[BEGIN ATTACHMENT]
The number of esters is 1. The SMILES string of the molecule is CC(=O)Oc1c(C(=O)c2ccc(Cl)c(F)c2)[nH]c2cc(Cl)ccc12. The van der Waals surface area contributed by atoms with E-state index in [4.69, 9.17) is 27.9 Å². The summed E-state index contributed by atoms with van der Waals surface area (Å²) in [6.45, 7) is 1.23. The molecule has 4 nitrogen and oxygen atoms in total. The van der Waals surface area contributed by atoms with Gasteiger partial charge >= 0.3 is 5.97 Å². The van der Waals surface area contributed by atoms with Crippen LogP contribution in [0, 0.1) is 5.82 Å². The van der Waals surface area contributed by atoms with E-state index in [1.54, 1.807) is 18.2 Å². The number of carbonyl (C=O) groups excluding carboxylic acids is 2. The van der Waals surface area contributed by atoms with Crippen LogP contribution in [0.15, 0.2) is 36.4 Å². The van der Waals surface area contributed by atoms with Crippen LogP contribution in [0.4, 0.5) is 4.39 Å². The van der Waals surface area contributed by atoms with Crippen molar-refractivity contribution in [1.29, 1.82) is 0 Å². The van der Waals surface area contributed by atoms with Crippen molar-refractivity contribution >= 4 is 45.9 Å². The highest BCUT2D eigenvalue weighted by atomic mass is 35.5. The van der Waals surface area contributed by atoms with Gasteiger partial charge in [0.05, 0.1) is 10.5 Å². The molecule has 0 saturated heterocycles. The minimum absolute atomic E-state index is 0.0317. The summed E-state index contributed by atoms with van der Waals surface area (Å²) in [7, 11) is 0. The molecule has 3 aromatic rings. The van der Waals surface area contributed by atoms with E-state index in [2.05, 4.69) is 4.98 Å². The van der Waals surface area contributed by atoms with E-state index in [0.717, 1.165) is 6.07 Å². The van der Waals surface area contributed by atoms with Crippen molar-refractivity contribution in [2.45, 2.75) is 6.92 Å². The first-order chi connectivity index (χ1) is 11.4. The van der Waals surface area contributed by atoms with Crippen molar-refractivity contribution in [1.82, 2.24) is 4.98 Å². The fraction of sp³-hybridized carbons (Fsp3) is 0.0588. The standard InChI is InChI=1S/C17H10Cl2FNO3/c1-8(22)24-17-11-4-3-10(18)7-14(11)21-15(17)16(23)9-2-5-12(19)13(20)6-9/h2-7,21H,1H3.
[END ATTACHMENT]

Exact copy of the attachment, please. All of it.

The number of esters is 1. The SMILES string of the molecule is CC(=O)Oc1c(C(=O)c2ccc(Cl)c(F)c2)[nH]c2cc(Cl)ccc12. The van der Waals surface area contributed by atoms with E-state index in [4.69, 9.17) is 27.9 Å². The summed E-state index contributed by atoms with van der Waals surface area (Å²) in [6.45, 7) is 1.23. The molecule has 4 nitrogen and oxygen atoms in total. The van der Waals surface area contributed by atoms with Gasteiger partial charge >= 0.3 is 5.97 Å². The van der Waals surface area contributed by atoms with Crippen LogP contribution in [0, 0.1) is 5.82 Å². The van der Waals surface area contributed by atoms with E-state index in [1.54, 1.807) is 18.2 Å². The number of carbonyl (C=O) groups excluding carboxylic acids is 2. The van der Waals surface area contributed by atoms with Crippen LogP contribution in [0.15, 0.2) is 36.4 Å². The van der Waals surface area contributed by atoms with Crippen LogP contribution in [0.4, 0.5) is 4.39 Å². The van der Waals surface area contributed by atoms with Crippen molar-refractivity contribution in [1.29, 1.82) is 0 Å². The van der Waals surface area contributed by atoms with Crippen molar-refractivity contribution >= 4 is 45.9 Å². The highest BCUT2D eigenvalue weighted by atomic mass is 35.5. The van der Waals surface area contributed by atoms with Gasteiger partial charge in [0.05, 0.1) is 10.5 Å². The molecule has 0 saturated heterocycles. The minimum absolute atomic E-state index is 0.0317. The summed E-state index contributed by atoms with van der Waals surface area (Å²) in [7, 11) is 0. The molecule has 3 aromatic rings. The van der Waals surface area contributed by atoms with E-state index in [2.05, 4.69) is 4.98 Å². The van der Waals surface area contributed by atoms with E-state index in [0.717, 1.165) is 6.07 Å². The van der Waals surface area contributed by atoms with Crippen molar-refractivity contribution in [2.45, 2.75) is 6.92 Å². The first-order chi connectivity index (χ1) is 11.4. The van der Waals surface area contributed by atoms with Crippen molar-refractivity contribution in [1.82, 2.24) is 4.98 Å². The fraction of sp³-hybridized carbons (Fsp3) is 0.0588. The standard InChI is InChI=1S/C17H10Cl2FNO3/c1-8(22)24-17-11-4-3-10(18)7-14(11)21-15(17)16(23)9-2-5-12(19)13(20)6-9/h2-7,21H,1H3.